Everyone I know is in a hurry to bid farewell to 2020, to toss it, shelve it, burn it, curse it. But me, I believe that lessons ignored are lessons repeated, so I am trying to frame the year within the context of what I’ve learned, or gained (besides weight), and who I’ve become as a result.
I honestly thought, when this worldwide time-out began, that it would be a global time of reflection and introspection. I thought we would pause just long enough to figure out that how we were operating was neither meaningful nor sustainable. I believed the isolation would be brief and impactful, and that the world would come out the other side better for it.
I grossly underestimated the desire to cling to the old, to have things as they were, to resist necessary change, to distract with anything and everything to avoid my own discontent. And the world, it turns out, was a pretty accurate reflection of me.
There’s no building a house on a crumbling foundation, and as the year closes out, the way I see it is that 2020 was a giant wrecking ball sent to demolish life as we knew it. And while the impact jarred us, and left us reeling in its after effects, focusing on the loss, what it affords us now is the singular opportunity to build a new life and world structure on a more solid and intentional foundation.
The losses are unfair, but their randomness forces us to be present to life’s fragility and impermanence. The isolation is excruciating, but will you ever again take any get together, big or small, for granted? The loss of complete industries is unfathomable, but will you ever dismiss anything from a haircut to seeing a live performance as mundane or forgettable? I won’t.
Of all the things I am most grateful for about 2020, it is the deepening of relationships. I have never treated them frivolously to begin with, but now? Now I cherish every moment. I have no superficial conversations, whether you are new to my life or have been here forever. I say the words “I love you” more frequently and with the knowledge that our next interaction isn’t guaranteed.
I’ve lost a lot of friends and relatives in 2020. And the enormity of these losses has made me more compassionate – towards myself and towards everyone else. We are all lost, grieving and hurting in different ways, so let’s be gentle with each other, since we don’t know where the wounds are on the other.
I have witnessed the immense divide in humanity, between our darkness and our light. The hate has left me gasping and speechless. But so has the love.
I’ve been giving a lot of thought to what I want to take with me and what I want to leave behind.
Can I be happy without making definitive plans? 2020 has made a mockery of my plans.
Of what can I be certain when life looks like I can be certain of nothing?
What do I need versus what do I want?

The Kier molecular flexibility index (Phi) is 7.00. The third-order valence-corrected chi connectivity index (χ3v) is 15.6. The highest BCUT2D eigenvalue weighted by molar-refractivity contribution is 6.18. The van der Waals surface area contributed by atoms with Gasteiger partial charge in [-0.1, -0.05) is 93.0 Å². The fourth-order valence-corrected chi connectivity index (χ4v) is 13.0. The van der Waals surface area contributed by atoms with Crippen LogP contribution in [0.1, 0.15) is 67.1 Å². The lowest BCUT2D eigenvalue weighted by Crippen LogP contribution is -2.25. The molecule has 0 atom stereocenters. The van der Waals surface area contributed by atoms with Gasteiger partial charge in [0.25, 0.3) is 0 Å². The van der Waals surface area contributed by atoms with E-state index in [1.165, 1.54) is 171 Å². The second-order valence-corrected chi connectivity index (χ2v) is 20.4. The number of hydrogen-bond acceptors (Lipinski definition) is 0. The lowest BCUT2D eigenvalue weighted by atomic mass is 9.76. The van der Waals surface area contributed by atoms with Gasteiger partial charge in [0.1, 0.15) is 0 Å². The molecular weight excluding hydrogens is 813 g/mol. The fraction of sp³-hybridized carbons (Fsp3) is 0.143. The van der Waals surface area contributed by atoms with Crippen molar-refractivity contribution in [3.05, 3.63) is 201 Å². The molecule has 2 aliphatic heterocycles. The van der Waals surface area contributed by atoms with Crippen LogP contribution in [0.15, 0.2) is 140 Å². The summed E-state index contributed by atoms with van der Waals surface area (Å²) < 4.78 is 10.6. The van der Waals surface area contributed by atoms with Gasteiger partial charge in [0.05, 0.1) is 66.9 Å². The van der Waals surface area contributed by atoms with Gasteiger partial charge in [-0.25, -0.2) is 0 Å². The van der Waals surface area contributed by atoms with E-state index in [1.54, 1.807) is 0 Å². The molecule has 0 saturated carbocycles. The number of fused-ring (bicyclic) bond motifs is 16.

What will endure of me, even when I physically don’t endure anymore?
And the one that has been taking up a lot of real estate in my mind lately…
Who am I if I can no longer be who I was?
There is a chance to make a fresh start, to lay a solid foundation, built on the stuff 2020 has forced us to learn. The unpleasant awfulness, yet intrinsic beauty of our own mortality. The preciousness of a moment. The eternal nature of love.
There is little beyond our basic necessities that matter.
Every encounter and interaction with each other is a holy one, sacred in its delicacy, and anointed in its uniqueness.
This world will not continue to exist when one life is valued more than another, when entire races, genders, orientations, religions are discounted, dismissed, oppressed, or discriminated against. It may have been that way for a long, long time, but it will remain that way no longer.
The ugliness that has come to the surface and been exposed in the light of day has done so to be seen and healed once and for all. Hate is born of fear, and it is fear that is the opposite of love. Fear that there isn’t enough. Fear that what is different from me is threatening to me. Fear that we, at our core, are not enough. Isn’t it time we lay that shit down for good? It’s exhausting.
So what I hope is that 2021 is the year we look at ourselves, at our lives, and at this world and decide to build a foundation with materials of abiding value. I hope that we stand in the rubble of our yesterdays and let them go. I hope we forgive ourselves for the wasted time and blatant disregard of our better angels. And I hope we take seriously the job of planting seeds, whether they be for food to nourish, ideas that will grow us, or relationships we cherish.
I hope that we will see that, for all its uncertainty, for all its ups and downs, for all its triumphs and tragedies, ecstasy and devastation, life is, in fact, good.
I wish you a 2021 where each day is better than the one before, where you know you are loved and that your presence here matters greatly. I wish you happy surprises, good trouble, and adventures that thrill.
Most of all, I hope the day comes that I can see you again, in person, and can hug you. Be forewarned. I will hug you.
Until then…Happy 2021.